And happy anniversary.

    2 Replies
    1. re: Parigi

      Great place to start!! Still doing research as well. We'll be there for about 10 days. Also doing some side trips out o Versailles (probably), Fonainebleau, Malmaison, and Chartres. Of the Big Stars, which would be the one not to miss? I prefer smaller bistro and cafe type places but want to hit at least one stellar place. I see Le Cing and Taillevent mentioned the most,. I'll cross Chez Toinette off my list. Thanks!!!

      1. re: Parigi

        We'll be there for 9 days. I have removed L'Astrance and Le Cing from my list. Both are very pricy and did not appeal to me as much as the other stars.

      2. OK, now to your list.

        Huitrerie Regis, excellent but read Was at Pleine Mer yesterday and l just love it.
        Les Papilles is very inexpensive with good wines, great food, and an excellent patron. My problem is that it is almost all filled with Americans.
        Le Cinq for lunch at 85-90 euros should not be missed. Service and ambiance unmatched
        in my opinion locally. Great wines and l have generally had stellar food as well. Push the barriers with the staff and you can get whatever is on the a la carte menu on your discount lunch. Do avoid the champagne cart for cost considerations.
        Taillevent, since Vrinat died is not the same for me, a bit stodgy in food, service still great.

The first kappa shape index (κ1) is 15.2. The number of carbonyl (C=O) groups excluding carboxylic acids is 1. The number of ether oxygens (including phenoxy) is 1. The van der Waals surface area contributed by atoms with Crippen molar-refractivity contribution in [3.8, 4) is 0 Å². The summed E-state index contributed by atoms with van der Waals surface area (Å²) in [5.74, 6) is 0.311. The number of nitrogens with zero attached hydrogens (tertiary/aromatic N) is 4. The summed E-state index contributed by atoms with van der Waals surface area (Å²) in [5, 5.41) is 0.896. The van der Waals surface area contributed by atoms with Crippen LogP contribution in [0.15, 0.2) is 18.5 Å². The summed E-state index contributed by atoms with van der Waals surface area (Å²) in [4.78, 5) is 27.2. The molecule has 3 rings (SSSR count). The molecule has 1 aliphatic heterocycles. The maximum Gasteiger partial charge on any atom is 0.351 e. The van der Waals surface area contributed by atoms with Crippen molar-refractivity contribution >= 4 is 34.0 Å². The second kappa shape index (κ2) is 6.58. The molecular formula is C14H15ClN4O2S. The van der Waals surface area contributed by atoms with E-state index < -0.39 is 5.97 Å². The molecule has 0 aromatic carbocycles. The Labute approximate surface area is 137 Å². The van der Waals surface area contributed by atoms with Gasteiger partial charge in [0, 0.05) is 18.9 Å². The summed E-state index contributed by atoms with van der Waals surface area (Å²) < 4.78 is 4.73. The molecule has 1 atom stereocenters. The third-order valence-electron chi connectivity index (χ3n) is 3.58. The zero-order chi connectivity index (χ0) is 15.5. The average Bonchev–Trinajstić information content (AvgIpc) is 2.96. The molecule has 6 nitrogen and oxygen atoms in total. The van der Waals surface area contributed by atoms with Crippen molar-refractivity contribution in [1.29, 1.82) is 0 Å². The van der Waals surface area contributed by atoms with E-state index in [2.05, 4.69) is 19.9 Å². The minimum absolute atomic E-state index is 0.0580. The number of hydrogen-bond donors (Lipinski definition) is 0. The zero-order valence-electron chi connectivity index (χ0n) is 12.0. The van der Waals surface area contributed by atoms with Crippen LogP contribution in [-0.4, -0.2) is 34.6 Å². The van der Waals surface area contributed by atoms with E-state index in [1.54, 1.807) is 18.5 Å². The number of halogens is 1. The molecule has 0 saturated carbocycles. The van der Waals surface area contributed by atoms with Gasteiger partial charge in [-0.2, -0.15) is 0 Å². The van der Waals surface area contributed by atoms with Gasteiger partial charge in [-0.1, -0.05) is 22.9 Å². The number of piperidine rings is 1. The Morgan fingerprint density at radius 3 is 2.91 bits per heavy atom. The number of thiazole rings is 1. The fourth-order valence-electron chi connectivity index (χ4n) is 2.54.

L'Astrance was not my kind of place enough said, read l was the other diner with uhockey.
        L'Ami Louis is my fav restaurant in town, going Sunday for lunch.
        Saturne is almost more West Village than Parisian. Wonderful French small appellation wine list, very inventive food, helpful staff.
        Add to these as Parigi said, Chez Casimir, and my perennial fav Chez Denise for true little rough at edges Parisian bistros.

        4 Replies
        1. re: Delucacheesemonger

          Thanks!!! Will definitely look into those. I love rough around the edges-type places!!

          1. re: Delucacheesemonger

            i'm trying to figure out which of Chez Casimir's edges are rough. It's a lovely place!

            Chez Denise at 3am when its old Les Halles character emerges, yes... a few rough edges and lots of character.

            1. re: Parnassien